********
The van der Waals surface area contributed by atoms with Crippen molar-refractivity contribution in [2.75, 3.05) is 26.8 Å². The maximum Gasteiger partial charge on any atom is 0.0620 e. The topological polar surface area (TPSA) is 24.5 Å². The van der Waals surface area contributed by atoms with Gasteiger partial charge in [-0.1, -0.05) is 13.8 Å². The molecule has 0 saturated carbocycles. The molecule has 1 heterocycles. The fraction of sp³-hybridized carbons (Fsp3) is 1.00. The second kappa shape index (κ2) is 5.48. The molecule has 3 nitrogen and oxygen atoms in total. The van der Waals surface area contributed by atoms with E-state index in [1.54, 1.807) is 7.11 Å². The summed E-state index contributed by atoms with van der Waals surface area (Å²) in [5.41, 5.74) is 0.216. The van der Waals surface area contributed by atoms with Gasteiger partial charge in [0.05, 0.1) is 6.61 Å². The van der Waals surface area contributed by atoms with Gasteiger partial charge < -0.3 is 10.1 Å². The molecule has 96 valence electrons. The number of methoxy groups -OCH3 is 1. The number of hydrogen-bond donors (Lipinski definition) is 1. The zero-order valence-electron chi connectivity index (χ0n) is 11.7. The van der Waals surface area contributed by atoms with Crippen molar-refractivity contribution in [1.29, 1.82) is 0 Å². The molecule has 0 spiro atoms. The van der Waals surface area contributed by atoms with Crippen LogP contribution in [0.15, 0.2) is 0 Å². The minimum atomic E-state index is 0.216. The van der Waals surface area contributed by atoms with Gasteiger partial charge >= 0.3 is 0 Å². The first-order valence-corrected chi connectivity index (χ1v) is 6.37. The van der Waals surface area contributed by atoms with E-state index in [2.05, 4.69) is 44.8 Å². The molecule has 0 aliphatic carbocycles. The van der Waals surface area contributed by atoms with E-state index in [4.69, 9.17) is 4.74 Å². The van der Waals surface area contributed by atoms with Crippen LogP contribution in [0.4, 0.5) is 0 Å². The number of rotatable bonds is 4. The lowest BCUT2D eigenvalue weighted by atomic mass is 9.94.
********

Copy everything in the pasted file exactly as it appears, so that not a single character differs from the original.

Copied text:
The van der Waals surface area contributed by atoms with Crippen molar-refractivity contribution in [2.75, 3.05) is 26.8 Å². The maximum Gasteiger partial charge on any atom is 0.0620 e. The topological polar surface area (TPSA) is 24.5 Å². The van der Waals surface area contributed by atoms with Gasteiger partial charge in [-0.1, -0.05) is 13.8 Å². The molecule has 0 saturated carbocycles. The molecule has 1 heterocycles. The fraction of sp³-hybridized carbons (Fsp3) is 1.00. The second kappa shape index (κ2) is 5.48. The molecule has 3 nitrogen and oxygen atoms in total. The van der Waals surface area contributed by atoms with E-state index in [1.54, 1.807) is 7.11 Å². The summed E-state index contributed by atoms with van der Waals surface area (Å²) in [5.41, 5.74) is 0.216. The van der Waals surface area contributed by atoms with Gasteiger partial charge in [0.05, 0.1) is 6.61 Å². The van der Waals surface area contributed by atoms with Gasteiger partial charge < -0.3 is 10.1 Å². The molecule has 96 valence electrons. The number of methoxy groups -OCH3 is 1. The number of hydrogen-bond donors (Lipinski definition) is 1. The zero-order valence-electron chi connectivity index (χ0n) is 11.7. The van der Waals surface area contributed by atoms with Crippen molar-refractivity contribution in [1.29, 1.82) is 0 Å². The molecule has 0 spiro atoms. The van der Waals surface area contributed by atoms with Crippen LogP contribution in [0.15, 0.2) is 0 Å². The minimum atomic E-state index is 0.216. The van der Waals surface area contributed by atoms with Gasteiger partial charge >= 0.3 is 0 Å². The first-order valence-corrected chi connectivity index (χ1v) is 6.37. The van der Waals surface area contributed by atoms with E-state index in [2.05, 4.69) is 44.8 Å². The molecule has 0 aliphatic carbocycles. The van der Waals surface area contributed by atoms with E-state index in [4.69, 9.17) is 4.74 Å². The van der Waals surface area contributed by atoms with Crippen LogP contribution in [0.4, 0.5) is 0 Å². The number of rotatable bonds is 4. The lowest BCUT2D eigenvalue weighted by atomic mass is 9.94.